Trust is Vital

Despite being considered an individual discipline, BJJ is very much a team-based activity. Now, a team may be as small as two people, or it may be several hundred people strong.

The key to succeeding in any team environment is the quality of the relationships you build with the rest of the crew. And the key to quality relationships is TRUST.

In Jiu-Jitsu we take a process of communication between two individuals to a whole different level. A regular Thursday evening training session will often take you from a nice collaborative chat to a mild argument, to a full heated debate. All expressed without a single word through intricate body movement with a single purpose of mutual benefit and improvement.


When I am about to pair up with a partner for the training session, I am instinctively looking for a familiar face I trust without fear of a) being unintentionally hurt b) wasting my time due to the partner being stiff as a rock or loose like overcooked spaghetti.

In BJJ classes, you can often observe new people being the last ones to find a practice partner (even when the new person is an experienced blue or purple belt). And this has nothing to do with the other being unfriendly or anything like that. This is simply because they don’t know the new person and, often sub-consciously, decide to go with a ‘safe’ option, a partner that they have trained with before and who is on the same wavelength when it comes to BJJ training. Trust has not built up yet.

Give the newbie a few days to train and people get to know them – it becomes obvious that the person has a good command over their body movement and weight distribution, and everyone is now happy to train with them because of the fear of getting hurt from a reckless movement is gone.

Well, sometimes you get the opposite and the newcomer confirms the fears – they are impossible to practice a technique with because the words ‘resistance’ and ‘cooperation’ represent extreme versions on the spectrum of intensity. When you tell them to practice the movement without active resistance, they fall face down at the slightest touch, and when it comes to sparring, they jump around the mats like a wrecking ball.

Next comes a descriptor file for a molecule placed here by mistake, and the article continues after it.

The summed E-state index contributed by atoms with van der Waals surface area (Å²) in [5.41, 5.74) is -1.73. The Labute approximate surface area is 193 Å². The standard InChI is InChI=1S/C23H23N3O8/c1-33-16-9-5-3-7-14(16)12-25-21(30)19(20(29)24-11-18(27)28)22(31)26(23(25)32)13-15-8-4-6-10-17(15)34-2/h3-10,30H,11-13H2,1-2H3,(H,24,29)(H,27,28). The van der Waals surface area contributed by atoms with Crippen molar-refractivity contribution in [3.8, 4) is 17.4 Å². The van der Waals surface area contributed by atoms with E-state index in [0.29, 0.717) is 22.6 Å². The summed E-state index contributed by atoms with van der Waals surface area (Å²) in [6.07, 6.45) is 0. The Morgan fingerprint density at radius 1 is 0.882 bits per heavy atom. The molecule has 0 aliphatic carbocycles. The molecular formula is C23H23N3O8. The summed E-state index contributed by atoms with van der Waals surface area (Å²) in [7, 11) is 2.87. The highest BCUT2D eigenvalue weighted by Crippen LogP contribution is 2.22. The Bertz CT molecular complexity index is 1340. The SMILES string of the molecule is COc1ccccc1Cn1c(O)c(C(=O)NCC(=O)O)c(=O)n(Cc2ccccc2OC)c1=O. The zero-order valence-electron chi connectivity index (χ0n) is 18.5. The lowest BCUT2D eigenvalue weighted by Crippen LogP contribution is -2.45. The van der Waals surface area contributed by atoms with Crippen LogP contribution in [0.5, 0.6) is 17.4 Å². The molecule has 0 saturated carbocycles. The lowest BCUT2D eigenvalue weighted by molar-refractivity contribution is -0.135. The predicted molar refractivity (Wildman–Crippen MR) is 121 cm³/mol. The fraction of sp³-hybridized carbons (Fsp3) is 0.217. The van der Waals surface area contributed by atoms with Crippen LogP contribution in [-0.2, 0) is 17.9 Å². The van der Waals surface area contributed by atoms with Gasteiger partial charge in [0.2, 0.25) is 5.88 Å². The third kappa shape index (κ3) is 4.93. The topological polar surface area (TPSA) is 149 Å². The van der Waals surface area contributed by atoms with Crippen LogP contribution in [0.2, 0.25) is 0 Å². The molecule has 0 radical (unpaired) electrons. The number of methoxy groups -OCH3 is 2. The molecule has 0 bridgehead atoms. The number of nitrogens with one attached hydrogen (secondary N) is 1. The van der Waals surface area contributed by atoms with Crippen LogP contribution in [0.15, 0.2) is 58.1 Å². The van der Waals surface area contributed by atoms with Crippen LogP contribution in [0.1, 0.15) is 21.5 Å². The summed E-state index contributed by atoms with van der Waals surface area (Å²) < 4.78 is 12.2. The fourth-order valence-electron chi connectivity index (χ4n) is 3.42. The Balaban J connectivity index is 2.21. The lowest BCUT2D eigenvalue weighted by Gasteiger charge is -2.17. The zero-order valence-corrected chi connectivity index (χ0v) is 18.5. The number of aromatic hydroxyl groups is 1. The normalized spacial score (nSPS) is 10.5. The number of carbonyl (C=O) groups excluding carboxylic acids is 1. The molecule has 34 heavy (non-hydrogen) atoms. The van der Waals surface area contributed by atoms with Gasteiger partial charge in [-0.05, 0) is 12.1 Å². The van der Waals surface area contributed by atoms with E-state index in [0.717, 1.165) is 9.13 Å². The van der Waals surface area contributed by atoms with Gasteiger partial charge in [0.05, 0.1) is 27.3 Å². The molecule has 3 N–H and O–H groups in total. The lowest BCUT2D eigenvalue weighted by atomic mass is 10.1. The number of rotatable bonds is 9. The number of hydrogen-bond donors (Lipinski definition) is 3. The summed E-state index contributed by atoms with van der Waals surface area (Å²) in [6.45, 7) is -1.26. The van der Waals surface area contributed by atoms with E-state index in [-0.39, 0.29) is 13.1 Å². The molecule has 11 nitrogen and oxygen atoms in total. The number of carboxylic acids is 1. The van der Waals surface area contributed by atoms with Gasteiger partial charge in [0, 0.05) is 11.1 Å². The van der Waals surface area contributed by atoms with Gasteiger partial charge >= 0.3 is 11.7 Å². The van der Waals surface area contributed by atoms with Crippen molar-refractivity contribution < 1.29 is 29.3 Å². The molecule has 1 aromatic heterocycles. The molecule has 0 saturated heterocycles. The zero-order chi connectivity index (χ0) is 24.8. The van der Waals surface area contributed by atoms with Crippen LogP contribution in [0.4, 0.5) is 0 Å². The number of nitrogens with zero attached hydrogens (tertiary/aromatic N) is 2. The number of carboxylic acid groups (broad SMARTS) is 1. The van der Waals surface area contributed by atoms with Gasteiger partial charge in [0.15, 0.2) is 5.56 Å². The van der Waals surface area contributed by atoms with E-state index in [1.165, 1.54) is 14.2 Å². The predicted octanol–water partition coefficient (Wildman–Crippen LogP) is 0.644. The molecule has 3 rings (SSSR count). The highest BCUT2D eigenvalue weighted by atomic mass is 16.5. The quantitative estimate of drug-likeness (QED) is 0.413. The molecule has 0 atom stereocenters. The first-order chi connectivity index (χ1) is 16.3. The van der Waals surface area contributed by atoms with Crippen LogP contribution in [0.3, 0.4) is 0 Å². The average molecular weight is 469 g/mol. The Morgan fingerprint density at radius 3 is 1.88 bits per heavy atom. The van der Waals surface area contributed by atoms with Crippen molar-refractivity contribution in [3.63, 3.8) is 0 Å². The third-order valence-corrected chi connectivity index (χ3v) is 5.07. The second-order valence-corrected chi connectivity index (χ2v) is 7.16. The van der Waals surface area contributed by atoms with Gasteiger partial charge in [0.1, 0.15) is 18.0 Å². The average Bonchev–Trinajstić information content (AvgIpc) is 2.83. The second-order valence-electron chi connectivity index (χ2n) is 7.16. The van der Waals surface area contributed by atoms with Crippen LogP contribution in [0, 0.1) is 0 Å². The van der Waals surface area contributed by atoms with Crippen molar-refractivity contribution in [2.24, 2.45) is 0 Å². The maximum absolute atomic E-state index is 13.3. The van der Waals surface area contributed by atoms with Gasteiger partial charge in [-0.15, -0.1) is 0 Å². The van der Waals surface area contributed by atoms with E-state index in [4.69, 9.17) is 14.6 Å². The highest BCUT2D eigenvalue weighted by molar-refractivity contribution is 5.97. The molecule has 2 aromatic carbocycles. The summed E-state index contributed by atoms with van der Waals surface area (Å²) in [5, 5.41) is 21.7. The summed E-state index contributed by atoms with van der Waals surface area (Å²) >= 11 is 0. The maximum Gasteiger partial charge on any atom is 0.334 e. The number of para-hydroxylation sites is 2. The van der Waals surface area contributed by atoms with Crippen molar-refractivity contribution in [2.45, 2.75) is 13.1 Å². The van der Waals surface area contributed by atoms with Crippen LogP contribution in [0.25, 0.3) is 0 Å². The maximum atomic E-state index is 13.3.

For coaches like myself, it is obviously a priority to bring someone from the second scenario to the first one in the shortest possible time, so the rest of the team can trust them and mutual development process can flourish.


In the office, the most stressful time is usually month/quarter/year-end. Deadlines are creeping up and you are looking for any help to balance out the workload and take some weight off your shoulders.

Let’s say, you have two junior colleagues who joined two months apart. One of them (#1) did a few minor tasks for you – precisely as required and on time. The other one (#2) only had time to do some mandatory training over the past week and didn’t have a chance to showcase their skills and abilities. Who do you turn to for urgent assistance on a project?

#2 may eventually turn out to be a star in the making – but not until they have time to gain the trust of everyone else in the team.  So it doesn’t matter how good you are – you won’t have a chance to prove it until others observe you in action, and get comfortable with the idea that you are not going to cause a fire.

You probably noticed that the focus in both office and BJJ gym scenarios is on the ‘safety’ aspect. In the gym, it is to do with potential injuries, in the corporate world – with reliability and various ‘fires’ related to sensitive data, client communication, and risk management.

Focus on proving that you are first and foremost a reliable member of the team, and see your relationships flourish.


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